Infrared NASA

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Robert Hurt, Visualization Scientist at NASA's Spitzer Space Science Center

The Spitzer Space Telescope was launched into space in 2003 and has been studying everything from asteroids in our solar system to the most remote galaxies at the edge of the observable universe including taking pictures of the disk, or plane, of our Milky Way galaxy in infrared light. Our galaxy is a flat spiral disk; our solar system sits in the outer one-third of the Milky Way, in one of its spiral arms. When we look toward the center of our galaxy, we see a crowded, dusty region jam-packed with stars. Visible-light telescopes cannot look as far into this region because the amount of dust increases with distance, blocking visible starlight. Infrared light, however, travels through the dust and allows Spitzer to view past the galaxy's center.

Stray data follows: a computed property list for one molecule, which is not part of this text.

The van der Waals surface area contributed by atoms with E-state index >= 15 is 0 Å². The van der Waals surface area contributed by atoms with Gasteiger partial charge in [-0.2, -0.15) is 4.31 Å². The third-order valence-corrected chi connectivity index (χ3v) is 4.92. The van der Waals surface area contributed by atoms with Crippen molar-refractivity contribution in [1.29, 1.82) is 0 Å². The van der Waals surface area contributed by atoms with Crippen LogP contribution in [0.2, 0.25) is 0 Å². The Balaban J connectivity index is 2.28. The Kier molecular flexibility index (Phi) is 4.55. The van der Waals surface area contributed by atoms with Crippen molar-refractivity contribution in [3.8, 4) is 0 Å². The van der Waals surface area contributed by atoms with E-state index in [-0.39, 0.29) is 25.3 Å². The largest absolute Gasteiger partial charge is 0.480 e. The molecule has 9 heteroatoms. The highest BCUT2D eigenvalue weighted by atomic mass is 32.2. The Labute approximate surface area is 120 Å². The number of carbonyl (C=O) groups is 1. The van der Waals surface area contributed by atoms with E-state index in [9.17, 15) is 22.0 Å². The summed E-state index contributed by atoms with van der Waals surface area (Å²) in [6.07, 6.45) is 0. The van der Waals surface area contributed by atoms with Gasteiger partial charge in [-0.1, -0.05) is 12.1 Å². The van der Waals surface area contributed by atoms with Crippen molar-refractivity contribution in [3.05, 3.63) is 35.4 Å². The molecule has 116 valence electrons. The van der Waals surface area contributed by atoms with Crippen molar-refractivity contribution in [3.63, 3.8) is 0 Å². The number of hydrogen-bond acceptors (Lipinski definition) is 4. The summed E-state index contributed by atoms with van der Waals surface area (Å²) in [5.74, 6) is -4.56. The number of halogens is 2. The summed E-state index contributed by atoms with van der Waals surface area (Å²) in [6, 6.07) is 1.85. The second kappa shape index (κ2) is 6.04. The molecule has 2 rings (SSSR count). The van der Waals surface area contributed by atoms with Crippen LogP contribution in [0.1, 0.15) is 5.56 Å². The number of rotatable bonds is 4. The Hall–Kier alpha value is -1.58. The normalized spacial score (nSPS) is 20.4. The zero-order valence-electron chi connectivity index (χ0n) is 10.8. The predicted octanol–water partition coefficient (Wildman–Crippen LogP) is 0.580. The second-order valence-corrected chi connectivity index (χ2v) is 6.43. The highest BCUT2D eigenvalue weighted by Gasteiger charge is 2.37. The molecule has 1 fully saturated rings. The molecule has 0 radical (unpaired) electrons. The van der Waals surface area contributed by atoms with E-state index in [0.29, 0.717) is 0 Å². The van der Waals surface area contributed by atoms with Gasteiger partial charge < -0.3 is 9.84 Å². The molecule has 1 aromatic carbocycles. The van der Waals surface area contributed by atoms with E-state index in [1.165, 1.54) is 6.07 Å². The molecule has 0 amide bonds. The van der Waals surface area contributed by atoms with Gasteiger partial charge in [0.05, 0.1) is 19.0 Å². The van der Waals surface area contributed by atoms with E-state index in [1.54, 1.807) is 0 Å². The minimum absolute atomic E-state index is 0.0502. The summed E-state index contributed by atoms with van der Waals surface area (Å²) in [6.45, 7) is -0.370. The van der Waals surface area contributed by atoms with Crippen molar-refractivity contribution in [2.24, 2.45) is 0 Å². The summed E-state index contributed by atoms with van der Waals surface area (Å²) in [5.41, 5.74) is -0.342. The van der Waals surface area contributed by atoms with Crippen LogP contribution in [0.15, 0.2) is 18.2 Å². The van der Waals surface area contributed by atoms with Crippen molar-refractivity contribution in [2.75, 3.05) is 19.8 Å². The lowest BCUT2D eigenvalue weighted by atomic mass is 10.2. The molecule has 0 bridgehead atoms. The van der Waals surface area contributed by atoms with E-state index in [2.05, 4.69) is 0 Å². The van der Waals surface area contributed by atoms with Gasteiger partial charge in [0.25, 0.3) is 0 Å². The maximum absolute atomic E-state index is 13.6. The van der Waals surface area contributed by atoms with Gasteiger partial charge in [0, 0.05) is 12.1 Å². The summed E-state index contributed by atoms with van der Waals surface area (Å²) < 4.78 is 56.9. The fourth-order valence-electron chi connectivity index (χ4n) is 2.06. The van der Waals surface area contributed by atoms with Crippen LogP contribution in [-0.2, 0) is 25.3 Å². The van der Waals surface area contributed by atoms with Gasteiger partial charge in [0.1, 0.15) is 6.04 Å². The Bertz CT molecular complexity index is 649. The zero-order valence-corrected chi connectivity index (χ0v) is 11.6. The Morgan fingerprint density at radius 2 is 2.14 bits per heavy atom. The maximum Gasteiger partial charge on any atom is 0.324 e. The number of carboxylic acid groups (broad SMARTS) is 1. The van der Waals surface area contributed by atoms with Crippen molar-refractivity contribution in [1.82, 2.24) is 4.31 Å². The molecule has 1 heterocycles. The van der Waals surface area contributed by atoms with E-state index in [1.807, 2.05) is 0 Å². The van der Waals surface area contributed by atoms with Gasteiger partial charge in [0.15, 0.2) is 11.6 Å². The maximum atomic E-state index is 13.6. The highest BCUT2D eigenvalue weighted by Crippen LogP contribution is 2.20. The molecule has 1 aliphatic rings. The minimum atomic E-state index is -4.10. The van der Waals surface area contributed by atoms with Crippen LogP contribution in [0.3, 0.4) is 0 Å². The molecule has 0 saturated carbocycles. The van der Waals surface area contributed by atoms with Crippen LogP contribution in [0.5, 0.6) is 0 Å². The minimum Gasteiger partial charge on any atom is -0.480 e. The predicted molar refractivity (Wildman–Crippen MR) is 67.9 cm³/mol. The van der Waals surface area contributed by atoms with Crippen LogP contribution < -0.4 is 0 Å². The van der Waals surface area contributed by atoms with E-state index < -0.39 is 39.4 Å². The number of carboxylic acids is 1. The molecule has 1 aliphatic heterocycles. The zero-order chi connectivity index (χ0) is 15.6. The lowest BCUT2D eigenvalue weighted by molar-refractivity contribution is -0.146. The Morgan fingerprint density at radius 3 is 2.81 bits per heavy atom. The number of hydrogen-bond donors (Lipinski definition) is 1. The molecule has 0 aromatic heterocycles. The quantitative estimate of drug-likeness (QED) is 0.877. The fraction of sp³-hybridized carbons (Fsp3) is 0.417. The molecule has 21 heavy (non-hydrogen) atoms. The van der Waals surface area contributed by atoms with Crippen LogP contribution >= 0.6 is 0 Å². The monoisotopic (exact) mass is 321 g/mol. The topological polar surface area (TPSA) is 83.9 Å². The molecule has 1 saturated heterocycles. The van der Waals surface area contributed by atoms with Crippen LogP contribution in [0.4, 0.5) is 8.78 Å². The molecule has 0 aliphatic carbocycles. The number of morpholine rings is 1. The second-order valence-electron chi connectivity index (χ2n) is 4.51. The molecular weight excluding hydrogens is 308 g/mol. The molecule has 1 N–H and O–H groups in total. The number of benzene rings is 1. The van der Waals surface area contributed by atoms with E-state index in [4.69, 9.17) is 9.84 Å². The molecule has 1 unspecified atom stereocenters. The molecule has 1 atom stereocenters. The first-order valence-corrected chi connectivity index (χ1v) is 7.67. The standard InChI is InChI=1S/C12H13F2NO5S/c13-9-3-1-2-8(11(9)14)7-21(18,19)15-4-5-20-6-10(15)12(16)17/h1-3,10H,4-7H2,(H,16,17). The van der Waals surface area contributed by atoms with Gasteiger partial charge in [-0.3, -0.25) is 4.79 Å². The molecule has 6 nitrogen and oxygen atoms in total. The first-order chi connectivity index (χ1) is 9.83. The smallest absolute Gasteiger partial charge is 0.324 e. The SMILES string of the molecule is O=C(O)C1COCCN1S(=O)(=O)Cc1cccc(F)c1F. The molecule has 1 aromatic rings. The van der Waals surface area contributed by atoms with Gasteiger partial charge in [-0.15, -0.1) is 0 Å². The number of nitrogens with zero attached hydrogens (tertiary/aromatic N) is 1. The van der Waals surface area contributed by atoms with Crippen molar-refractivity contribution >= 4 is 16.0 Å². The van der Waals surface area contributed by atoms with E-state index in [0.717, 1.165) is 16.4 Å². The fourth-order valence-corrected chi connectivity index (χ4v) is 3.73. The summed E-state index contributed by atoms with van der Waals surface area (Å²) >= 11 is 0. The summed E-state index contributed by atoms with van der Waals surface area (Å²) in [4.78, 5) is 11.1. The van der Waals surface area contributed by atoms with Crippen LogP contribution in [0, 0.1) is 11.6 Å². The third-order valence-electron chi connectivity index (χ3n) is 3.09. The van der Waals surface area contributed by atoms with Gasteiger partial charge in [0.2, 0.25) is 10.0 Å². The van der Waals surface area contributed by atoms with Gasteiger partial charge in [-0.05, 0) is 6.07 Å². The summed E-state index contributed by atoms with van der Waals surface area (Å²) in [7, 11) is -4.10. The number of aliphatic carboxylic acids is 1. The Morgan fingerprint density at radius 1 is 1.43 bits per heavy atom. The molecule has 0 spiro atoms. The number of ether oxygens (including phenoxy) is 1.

In this talk, Robert Hurt will talk about the science legacy of NASA's Spitzer Space Telescope by explaining what hidden stories it has shed light upon over the past decade of operation. He spends much of his time rendering some of the most amazing astronomical datasets into images that everyone can view and to help understand what is going on in some of the most distant parts of the galaxy.

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